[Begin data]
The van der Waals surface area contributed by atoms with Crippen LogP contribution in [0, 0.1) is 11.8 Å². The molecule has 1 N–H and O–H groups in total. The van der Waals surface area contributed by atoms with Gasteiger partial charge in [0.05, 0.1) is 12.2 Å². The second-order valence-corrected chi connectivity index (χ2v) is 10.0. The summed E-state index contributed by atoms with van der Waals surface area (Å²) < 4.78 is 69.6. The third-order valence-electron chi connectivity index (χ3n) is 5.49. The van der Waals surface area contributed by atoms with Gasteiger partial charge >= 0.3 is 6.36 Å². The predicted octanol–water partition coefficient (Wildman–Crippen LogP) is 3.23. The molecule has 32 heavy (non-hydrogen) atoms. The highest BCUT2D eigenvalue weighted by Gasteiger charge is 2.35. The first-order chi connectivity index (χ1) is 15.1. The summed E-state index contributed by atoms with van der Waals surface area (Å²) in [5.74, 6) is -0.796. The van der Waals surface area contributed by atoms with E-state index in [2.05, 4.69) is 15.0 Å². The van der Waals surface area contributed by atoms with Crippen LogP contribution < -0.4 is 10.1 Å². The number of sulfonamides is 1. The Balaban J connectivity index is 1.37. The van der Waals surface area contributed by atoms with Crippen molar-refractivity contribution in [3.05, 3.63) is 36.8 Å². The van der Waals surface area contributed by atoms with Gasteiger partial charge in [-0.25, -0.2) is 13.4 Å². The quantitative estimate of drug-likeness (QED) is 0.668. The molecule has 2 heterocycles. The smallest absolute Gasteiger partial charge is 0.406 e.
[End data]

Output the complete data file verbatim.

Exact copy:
The van der Waals surface area contributed by atoms with Crippen LogP contribution in [0, 0.1) is 11.8 Å². The molecule has 1 N–H and O–H groups in total. The van der Waals surface area contributed by atoms with Gasteiger partial charge in [0.05, 0.1) is 12.2 Å². The second-order valence-corrected chi connectivity index (χ2v) is 10.0. The summed E-state index contributed by atoms with van der Waals surface area (Å²) < 4.78 is 69.6. The third-order valence-electron chi connectivity index (χ3n) is 5.49. The van der Waals surface area contributed by atoms with Gasteiger partial charge >= 0.3 is 6.36 Å². The predicted octanol–water partition coefficient (Wildman–Crippen LogP) is 3.23. The molecule has 32 heavy (non-hydrogen) atoms. The highest BCUT2D eigenvalue weighted by Gasteiger charge is 2.35. The first-order chi connectivity index (χ1) is 15.1. The summed E-state index contributed by atoms with van der Waals surface area (Å²) in [5.74, 6) is -0.796. The van der Waals surface area contributed by atoms with E-state index in [2.05, 4.69) is 15.0 Å². The van der Waals surface area contributed by atoms with Crippen LogP contribution < -0.4 is 10.1 Å². The number of sulfonamides is 1. The Balaban J connectivity index is 1.37. The van der Waals surface area contributed by atoms with Crippen molar-refractivity contribution in [3.05, 3.63) is 36.8 Å². The van der Waals surface area contributed by atoms with Gasteiger partial charge in [-0.25, -0.2) is 13.4 Å². The quantitative estimate of drug-likeness (QED) is 0.668. The molecule has 2 heterocycles. The smallest absolute Gasteiger partial charge is 0.406 e.